I went to a baseball game last night with some work associates – no kids, no spouse. This isn’t really something new – I’ve been to three games without my Herd this year. The difference last night was being at the Park here at home without my Herd. That’s never happened before. I had an amazing time, but it also felt a little weird.
Here’s the deal – when I’m at Petco Park, watching a game, I’m used to Little Man being there, and all the attendant stuff that comes with bringing an autistic child to a baseball game. When he’s there, we have his iPad or iPhone, ear buds, and noise cancelling headphones. We make sure before we leave the house everything is charged up completely. We feed him. We promise him snacks. We know at some point in the game, he’s likely going to need a break, which, as when we go see a movie in the theater, usually means a trip to the bathroom, a step away from all the stimulation near the field. It means we are paying attention to every pitch as he has a crazy fear of being hit by a foul ball, but not enough so he pays attention himself, his head buried in whatever technology he has, or whatever food he’s partaking. Some might ask why we bring him out into a situation we have to manage so much. There are so many reasons…..1) We selfishly refuse to let his autism keep our family from enjoying the activities we enjoy; 2) It’s kind of a form of therapy to put him in these situations; 3) He’s come an extremely long way since he was diagnosed, and we know we need to prepare him for the adult social world; 4) In his own way, he does enjoy it.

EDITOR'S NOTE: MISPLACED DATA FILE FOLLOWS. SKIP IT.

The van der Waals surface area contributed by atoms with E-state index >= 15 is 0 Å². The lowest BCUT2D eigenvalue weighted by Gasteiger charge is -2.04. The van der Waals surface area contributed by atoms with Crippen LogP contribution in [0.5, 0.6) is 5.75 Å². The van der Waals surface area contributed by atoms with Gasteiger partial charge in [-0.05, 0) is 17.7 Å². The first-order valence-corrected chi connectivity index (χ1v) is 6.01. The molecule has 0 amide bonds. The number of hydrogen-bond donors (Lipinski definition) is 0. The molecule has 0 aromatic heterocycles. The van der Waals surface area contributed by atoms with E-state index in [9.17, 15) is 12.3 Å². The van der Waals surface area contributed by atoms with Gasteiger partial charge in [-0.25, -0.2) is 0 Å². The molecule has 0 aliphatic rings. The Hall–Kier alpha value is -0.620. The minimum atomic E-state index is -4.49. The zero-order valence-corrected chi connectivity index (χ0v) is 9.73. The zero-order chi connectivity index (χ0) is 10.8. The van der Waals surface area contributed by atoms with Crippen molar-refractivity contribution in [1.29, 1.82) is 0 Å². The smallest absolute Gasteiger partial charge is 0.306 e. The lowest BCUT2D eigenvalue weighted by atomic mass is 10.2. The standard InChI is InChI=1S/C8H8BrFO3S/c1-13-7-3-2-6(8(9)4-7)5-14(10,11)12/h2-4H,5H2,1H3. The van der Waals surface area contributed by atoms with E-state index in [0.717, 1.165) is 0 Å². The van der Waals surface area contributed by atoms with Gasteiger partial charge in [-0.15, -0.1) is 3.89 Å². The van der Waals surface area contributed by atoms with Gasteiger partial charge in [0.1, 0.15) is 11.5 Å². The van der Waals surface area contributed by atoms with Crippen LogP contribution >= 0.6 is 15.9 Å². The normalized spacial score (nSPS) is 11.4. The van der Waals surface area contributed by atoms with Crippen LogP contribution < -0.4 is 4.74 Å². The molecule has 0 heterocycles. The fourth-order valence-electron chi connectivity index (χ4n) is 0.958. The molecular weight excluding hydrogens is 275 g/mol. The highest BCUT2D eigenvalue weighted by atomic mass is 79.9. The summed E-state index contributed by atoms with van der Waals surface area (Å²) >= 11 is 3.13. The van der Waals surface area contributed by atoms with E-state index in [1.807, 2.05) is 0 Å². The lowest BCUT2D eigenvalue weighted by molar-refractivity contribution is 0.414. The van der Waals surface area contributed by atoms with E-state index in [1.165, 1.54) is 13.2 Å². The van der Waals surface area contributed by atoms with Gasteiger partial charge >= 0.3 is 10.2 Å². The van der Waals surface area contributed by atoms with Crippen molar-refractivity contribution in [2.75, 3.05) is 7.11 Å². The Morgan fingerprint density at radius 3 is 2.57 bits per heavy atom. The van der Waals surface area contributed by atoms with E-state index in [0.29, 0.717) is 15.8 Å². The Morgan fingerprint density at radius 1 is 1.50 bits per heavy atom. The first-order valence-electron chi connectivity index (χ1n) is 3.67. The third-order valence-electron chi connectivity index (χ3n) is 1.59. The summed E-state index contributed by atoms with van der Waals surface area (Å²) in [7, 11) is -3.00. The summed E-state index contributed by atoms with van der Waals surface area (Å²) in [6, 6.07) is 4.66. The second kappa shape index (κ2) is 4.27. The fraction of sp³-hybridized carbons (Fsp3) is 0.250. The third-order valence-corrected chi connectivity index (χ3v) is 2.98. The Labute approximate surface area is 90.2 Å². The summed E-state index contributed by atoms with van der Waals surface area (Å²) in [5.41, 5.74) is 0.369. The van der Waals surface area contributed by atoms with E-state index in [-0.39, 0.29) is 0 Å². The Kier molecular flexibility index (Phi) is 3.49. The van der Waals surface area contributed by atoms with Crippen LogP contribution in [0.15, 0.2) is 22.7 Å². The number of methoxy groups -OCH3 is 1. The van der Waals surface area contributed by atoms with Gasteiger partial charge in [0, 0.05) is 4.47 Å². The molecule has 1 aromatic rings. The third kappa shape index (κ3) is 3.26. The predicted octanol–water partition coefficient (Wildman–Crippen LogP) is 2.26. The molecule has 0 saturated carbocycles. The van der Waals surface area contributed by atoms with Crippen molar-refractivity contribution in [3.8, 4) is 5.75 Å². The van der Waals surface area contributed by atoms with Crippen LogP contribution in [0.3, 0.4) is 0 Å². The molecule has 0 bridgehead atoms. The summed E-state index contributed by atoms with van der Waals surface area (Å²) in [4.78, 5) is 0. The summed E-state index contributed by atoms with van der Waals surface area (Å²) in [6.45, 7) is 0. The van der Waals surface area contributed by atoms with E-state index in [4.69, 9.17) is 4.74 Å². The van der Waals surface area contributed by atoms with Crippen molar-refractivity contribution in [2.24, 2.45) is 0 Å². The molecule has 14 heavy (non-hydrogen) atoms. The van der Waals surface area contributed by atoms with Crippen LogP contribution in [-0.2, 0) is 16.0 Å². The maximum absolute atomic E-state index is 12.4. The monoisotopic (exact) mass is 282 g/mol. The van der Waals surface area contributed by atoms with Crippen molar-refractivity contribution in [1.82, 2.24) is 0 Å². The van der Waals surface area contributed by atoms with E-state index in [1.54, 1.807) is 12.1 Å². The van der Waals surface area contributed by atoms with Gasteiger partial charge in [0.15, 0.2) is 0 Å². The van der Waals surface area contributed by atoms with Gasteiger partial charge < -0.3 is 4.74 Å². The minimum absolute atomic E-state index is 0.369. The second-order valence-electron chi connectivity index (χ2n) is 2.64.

I don’t know about the ballparks where you live, but when the Padres hit a homerun at Petco, there are fireworks, fire/flames, loud music, lights flashing, and LOTS of cheering. Little Man HATES fireworks – hates the noise of them. He particularly hates the surprise of them – when they aren’t expected, as well as not knowing exactly when the “Boom!” is coming. The flashing lights freak him out. The over-the-top crowd noise after a homerun is overwhelming to him. Needless to say, he really hates when the Padres hit a homerun. I’ve gotten used to needing to grab him and wrap him up, hands holding his headphones even tighter over his ears, trying my best to keep all the stimulation to a minimum, and give him that tight space that seems to comfort him. It’s a gut reaction anymore…homerun = immediate action on my part for him.
The Padres hit two home runs last night. Both times, I jerked, ready to take care of my Little Man as usual. I quickly remembered he wasn’t there, and took a breath, just enjoying the moment, being part of the celebration rather than trying to protect my child from something that was too much for him. I don’t ever, for one single second, regret taking him out to ballgames nor any other experience we help him through. But I do have to say, it was so nice to not have to have that knee-jerk reaction, to relax and have fun along with everyone else.
I’ve realized that being an autism mom is just part of who I am anymore. As his autism doesn’t define him, being an autism mom doesn’t define me, it’s just part of who I am. The only difference is, sometimes I get to let go of that part of me. He will never have that opportunity. But I know he will learn to manage out in the world.
How we do baseball……